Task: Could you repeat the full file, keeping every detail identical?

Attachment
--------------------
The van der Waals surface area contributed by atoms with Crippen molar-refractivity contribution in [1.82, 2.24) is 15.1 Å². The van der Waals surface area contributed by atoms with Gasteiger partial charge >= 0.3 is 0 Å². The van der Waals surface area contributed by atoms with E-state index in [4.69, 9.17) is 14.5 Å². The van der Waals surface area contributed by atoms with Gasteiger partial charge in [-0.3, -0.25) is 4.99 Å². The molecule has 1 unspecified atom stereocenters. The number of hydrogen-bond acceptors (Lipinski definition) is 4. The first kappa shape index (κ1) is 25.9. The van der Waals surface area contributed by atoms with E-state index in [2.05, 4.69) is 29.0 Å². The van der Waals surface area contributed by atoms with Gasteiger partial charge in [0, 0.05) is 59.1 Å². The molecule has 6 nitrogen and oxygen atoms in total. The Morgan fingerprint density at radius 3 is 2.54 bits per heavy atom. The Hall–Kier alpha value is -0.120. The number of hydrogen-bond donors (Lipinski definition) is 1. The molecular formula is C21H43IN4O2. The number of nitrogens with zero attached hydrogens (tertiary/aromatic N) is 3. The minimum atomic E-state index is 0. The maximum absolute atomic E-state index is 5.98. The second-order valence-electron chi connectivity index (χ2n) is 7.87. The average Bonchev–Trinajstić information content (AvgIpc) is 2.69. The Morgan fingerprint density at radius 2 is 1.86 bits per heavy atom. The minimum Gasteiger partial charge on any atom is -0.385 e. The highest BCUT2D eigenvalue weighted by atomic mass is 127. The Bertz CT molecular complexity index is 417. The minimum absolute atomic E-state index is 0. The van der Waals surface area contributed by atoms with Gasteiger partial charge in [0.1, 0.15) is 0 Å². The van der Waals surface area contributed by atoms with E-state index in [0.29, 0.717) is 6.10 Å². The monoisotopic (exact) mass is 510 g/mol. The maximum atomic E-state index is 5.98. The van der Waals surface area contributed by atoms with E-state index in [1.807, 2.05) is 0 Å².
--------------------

The van der Waals surface area contributed by atoms with Crippen molar-refractivity contribution in [1.82, 2.24) is 15.1 Å². The van der Waals surface area contributed by atoms with Gasteiger partial charge >= 0.3 is 0 Å². The van der Waals surface area contributed by atoms with E-state index in [4.69, 9.17) is 14.5 Å². The van der Waals surface area contributed by atoms with Gasteiger partial charge in [-0.3, -0.25) is 4.99 Å². The molecule has 1 unspecified atom stereocenters. The number of hydrogen-bond acceptors (Lipinski definition) is 4. The first kappa shape index (κ1) is 25.9. The van der Waals surface area contributed by atoms with E-state index in [2.05, 4.69) is 29.0 Å². The van der Waals surface area contributed by atoms with Gasteiger partial charge in [0, 0.05) is 59.1 Å². The molecule has 6 nitrogen and oxygen atoms in total. The Morgan fingerprint density at radius 3 is 2.54 bits per heavy atom. The Hall–Kier alpha value is -0.120. The number of hydrogen-bond donors (Lipinski definition) is 1. The molecular formula is C21H43IN4O2. The number of nitrogens with zero attached hydrogens (tertiary/aromatic N) is 3. The minimum atomic E-state index is 0. The maximum absolute atomic E-state index is 5.98. The second-order valence-electron chi connectivity index (χ2n) is 7.87. The average Bonchev–Trinajstić information content (AvgIpc) is 2.69. The Morgan fingerprint density at radius 2 is 1.86 bits per heavy atom. The minimum Gasteiger partial charge on any atom is -0.385 e. The highest BCUT2D eigenvalue weighted by atomic mass is 127. The Bertz CT molecular complexity index is 417. The minimum absolute atomic E-state index is 0. The van der Waals surface area contributed by atoms with Gasteiger partial charge in [0.1, 0.15) is 0 Å². The van der Waals surface area contributed by atoms with E-state index in [0.29, 0.717) is 6.10 Å². The monoisotopic (exact) mass is 510 g/mol. The maximum atomic E-state index is 5.98. The van der Waals surface area contributed by atoms with E-state index in [1.807, 2.05) is 0 Å².